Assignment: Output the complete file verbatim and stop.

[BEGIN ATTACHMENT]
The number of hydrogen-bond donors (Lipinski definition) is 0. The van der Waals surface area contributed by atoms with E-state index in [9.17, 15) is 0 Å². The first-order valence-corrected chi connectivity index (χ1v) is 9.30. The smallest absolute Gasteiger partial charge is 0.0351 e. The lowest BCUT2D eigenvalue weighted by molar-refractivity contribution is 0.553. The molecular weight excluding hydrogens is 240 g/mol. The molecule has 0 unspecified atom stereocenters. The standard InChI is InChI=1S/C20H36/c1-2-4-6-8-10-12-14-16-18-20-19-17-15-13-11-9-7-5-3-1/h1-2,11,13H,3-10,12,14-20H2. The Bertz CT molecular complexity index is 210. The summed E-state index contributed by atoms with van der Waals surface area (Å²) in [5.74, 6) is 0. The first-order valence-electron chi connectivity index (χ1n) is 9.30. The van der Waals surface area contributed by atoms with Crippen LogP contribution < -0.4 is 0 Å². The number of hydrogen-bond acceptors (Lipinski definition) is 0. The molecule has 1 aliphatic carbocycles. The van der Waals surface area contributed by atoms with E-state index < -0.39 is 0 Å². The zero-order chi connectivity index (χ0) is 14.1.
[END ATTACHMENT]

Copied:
The number of hydrogen-bond donors (Lipinski definition) is 0. The van der Waals surface area contributed by atoms with E-state index in [9.17, 15) is 0 Å². The first-order valence-corrected chi connectivity index (χ1v) is 9.30. The smallest absolute Gasteiger partial charge is 0.0351 e. The lowest BCUT2D eigenvalue weighted by molar-refractivity contribution is 0.553. The molecular weight excluding hydrogens is 240 g/mol. The molecule has 0 unspecified atom stereocenters. The standard InChI is InChI=1S/C20H36/c1-2-4-6-8-10-12-14-16-18-20-19-17-15-13-11-9-7-5-3-1/h1-2,11,13H,3-10,12,14-20H2. The Bertz CT molecular complexity index is 210. The summed E-state index contributed by atoms with van der Waals surface area (Å²) in [5.74, 6) is 0. The first-order valence-electron chi connectivity index (χ1n) is 9.30. The van der Waals surface area contributed by atoms with Crippen LogP contribution < -0.4 is 0 Å². The number of hydrogen-bond acceptors (Lipinski definition) is 0. The molecule has 1 aliphatic carbocycles. The van der Waals surface area contributed by atoms with E-state index < -0.39 is 0 Å². The zero-order chi connectivity index (χ0) is 14.1.